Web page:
Arguably, the reason Portrait of a Lady on Fire won its best screenplay accolade at Cannes is not due exclusively to its well-timed humour, but because its romantic breakthrough is built up so adroitly. Marianne is a young painter hired to create a portrait of Heloise, the reason being that she is to be married off against her will to a Milanese suitor, and the portrait is a way of proposal. For Heloise, the portrait is a death knell. Once it’s finished, she will be engaged.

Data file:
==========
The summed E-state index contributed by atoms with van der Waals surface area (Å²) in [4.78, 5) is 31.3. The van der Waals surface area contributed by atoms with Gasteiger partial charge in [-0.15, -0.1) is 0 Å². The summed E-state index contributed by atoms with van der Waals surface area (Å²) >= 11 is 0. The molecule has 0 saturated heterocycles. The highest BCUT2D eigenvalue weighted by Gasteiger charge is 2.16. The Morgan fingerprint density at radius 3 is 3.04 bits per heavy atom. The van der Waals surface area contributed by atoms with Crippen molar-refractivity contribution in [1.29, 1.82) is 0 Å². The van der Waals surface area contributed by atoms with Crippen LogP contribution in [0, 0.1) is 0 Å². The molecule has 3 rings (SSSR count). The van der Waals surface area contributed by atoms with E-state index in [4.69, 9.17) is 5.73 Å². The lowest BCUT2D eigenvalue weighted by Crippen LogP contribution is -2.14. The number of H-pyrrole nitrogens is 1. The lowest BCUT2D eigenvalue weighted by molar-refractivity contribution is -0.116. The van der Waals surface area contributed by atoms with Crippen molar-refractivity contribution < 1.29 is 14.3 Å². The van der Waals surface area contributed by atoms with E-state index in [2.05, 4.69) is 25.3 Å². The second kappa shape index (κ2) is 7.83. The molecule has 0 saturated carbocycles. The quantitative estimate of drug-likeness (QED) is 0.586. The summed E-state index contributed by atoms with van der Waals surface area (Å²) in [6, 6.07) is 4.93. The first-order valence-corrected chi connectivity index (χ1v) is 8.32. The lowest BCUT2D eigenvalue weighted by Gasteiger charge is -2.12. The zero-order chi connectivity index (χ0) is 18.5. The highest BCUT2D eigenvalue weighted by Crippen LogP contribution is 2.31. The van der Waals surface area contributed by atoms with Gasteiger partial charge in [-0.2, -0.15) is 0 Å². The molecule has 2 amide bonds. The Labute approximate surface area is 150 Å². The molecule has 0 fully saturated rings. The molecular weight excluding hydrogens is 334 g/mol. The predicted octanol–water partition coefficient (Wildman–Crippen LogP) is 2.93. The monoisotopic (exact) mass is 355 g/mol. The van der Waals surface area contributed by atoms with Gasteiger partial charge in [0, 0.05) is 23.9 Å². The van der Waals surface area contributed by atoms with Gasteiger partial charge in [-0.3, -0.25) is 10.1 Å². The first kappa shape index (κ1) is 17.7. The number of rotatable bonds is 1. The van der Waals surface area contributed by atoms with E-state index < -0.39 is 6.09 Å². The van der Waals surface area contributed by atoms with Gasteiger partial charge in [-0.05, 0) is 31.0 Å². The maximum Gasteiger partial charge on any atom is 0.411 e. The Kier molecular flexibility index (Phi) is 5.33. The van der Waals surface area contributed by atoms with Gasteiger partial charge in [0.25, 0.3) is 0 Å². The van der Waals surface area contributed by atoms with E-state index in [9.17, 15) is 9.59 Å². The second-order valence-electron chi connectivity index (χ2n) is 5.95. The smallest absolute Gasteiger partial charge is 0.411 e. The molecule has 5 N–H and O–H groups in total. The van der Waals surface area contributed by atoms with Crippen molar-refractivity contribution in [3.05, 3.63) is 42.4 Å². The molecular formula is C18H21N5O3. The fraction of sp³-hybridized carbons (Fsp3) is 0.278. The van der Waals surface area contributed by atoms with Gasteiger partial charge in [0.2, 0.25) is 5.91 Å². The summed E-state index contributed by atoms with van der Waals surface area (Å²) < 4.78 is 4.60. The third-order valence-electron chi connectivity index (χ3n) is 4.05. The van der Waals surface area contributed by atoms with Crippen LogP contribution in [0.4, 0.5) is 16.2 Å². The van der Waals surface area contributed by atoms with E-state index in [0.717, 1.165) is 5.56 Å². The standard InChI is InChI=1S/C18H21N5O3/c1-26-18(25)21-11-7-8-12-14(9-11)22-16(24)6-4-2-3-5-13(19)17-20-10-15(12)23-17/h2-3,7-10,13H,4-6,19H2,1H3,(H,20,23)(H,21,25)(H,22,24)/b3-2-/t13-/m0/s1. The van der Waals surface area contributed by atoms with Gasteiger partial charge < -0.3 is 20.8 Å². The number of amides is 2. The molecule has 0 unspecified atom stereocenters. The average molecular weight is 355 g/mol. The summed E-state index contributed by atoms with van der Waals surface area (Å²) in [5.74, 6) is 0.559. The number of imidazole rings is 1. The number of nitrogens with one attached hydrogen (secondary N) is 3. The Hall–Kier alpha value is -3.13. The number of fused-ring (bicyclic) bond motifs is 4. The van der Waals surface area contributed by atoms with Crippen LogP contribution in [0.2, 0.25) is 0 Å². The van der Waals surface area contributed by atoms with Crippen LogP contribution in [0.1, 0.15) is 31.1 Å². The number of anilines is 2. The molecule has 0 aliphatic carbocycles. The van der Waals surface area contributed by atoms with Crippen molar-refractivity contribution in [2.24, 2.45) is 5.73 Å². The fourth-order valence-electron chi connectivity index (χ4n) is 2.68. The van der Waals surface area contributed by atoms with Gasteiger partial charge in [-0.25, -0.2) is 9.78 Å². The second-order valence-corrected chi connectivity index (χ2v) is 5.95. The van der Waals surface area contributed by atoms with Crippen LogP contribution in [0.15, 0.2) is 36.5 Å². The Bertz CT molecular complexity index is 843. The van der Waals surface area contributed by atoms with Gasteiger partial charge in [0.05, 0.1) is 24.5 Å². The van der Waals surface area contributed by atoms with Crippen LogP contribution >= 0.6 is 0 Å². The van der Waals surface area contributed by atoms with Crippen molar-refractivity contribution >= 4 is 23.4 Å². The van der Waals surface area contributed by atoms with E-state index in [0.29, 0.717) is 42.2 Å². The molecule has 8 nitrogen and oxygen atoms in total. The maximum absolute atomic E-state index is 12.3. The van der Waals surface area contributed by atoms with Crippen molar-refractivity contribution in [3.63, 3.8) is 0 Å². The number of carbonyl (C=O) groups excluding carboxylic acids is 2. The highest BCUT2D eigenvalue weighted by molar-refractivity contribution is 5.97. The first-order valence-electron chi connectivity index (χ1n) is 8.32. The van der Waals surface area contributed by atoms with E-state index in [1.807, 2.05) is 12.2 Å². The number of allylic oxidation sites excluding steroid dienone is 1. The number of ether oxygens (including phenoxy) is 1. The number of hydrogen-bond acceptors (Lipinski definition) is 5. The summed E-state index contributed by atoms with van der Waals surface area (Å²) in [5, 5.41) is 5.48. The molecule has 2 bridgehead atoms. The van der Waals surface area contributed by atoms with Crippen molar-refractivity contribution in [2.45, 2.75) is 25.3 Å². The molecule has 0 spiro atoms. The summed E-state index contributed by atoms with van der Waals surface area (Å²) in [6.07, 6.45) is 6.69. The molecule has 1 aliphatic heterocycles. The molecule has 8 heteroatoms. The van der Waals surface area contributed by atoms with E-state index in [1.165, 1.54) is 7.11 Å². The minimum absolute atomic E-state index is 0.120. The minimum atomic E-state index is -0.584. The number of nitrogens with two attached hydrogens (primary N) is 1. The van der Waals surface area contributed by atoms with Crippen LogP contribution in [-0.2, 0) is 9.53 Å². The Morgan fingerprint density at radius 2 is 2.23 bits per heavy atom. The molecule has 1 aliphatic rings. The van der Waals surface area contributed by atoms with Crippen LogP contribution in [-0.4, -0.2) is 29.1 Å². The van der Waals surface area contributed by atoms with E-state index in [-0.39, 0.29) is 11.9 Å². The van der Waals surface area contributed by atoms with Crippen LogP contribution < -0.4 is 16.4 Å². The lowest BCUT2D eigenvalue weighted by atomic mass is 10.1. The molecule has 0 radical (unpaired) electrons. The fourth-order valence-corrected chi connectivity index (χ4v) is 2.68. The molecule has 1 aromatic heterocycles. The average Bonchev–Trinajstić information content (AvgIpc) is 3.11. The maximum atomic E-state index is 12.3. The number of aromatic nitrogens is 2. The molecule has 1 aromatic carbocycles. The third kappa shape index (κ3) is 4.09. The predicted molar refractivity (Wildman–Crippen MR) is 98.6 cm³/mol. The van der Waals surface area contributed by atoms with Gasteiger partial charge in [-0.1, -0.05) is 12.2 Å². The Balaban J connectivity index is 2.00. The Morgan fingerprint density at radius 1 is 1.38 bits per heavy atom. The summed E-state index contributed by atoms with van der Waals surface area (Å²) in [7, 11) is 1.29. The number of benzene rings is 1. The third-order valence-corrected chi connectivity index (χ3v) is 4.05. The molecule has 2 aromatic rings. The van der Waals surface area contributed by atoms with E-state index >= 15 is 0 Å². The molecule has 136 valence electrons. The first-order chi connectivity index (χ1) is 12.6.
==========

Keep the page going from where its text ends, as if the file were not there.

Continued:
Girlhood proved that director Céline Sciamma had high esteem for the central subjects in the present-day Banlieue. Here, she treads very carefully to avoid the over-familiar master-servant romance. This is reinforced by three tremendous performances. The film pays close attention to slight gestures and striking images which might knock us off in a moment.